And there was an epidemic of these incidents in the 1970s, fueled by several high profile Thai women saying in the media that they thought this was a totally acceptable revenge. In 7 years, there were over 100 dick choppings. That’s pretty incredible.
And of course, this means surgery. On the off chance that the penis is NOT eaten by ducks, obviously it needs to be reattached, and soon. It’s a difficult prospect. There are lots of blood vessels to reattach, muscles, etc. Often there’s infection of the wound, infection of the chopped off penis (which sometimes arrived wrapped in newspaper, handkerchiefs, or even a banana leaf), the whole thing has to be shortened just to get it back on, and very low odds that the penis will end up functional. The best bet was microsurgical techniques, for which you need a procedure.
Warning: the diagrams below are not for the faint of heart. You can’t unsee a carefully drawn flayed-open penis. You’ve been warned.
What you can see above were the best practices developed after a total of 18 case studies. The extra skin up around the head of the penis (present in non-circumcised men), could be opened and used to help re-attach. You have you re-attach the veins at the top and the bottom of the penis, but even so, skin necrosis (tissue death), often set in and had to be cut our and grafts put on.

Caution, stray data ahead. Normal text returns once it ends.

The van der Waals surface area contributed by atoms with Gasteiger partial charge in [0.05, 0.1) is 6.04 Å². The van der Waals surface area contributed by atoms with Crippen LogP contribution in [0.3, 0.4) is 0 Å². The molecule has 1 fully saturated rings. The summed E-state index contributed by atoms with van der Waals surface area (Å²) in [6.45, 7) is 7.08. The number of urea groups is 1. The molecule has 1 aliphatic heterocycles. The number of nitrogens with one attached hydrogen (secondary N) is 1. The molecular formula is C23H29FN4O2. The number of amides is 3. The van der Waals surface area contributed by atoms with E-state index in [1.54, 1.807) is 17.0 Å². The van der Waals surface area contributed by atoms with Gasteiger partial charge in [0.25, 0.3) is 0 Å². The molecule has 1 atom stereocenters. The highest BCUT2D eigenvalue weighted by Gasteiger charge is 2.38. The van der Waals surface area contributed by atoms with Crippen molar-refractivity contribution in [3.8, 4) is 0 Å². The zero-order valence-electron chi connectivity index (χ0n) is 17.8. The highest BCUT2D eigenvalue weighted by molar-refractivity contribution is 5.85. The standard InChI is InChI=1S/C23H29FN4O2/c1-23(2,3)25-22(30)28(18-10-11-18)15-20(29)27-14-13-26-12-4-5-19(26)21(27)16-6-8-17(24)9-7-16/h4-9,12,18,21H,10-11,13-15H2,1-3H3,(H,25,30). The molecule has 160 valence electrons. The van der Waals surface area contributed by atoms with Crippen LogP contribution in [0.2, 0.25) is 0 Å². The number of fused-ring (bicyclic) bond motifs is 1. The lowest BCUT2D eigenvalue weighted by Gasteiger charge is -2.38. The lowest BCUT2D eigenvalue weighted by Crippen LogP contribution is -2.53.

In more severe cases, where the whole base of the penis was amputated and part of the scrotum as well, they used a “burrowing” technique, where they re-attached the penis where they could, cut a hole in the scrotum, brought the penis down through the hole, and used that skin to graft on to the penis. The penis could pee, but it could no longer become erect. It was embedded fully in the scrotum. After healing for a while, they could then do another surgery, and bring the penis back out, this time covered in testicle skin rather than penis skin.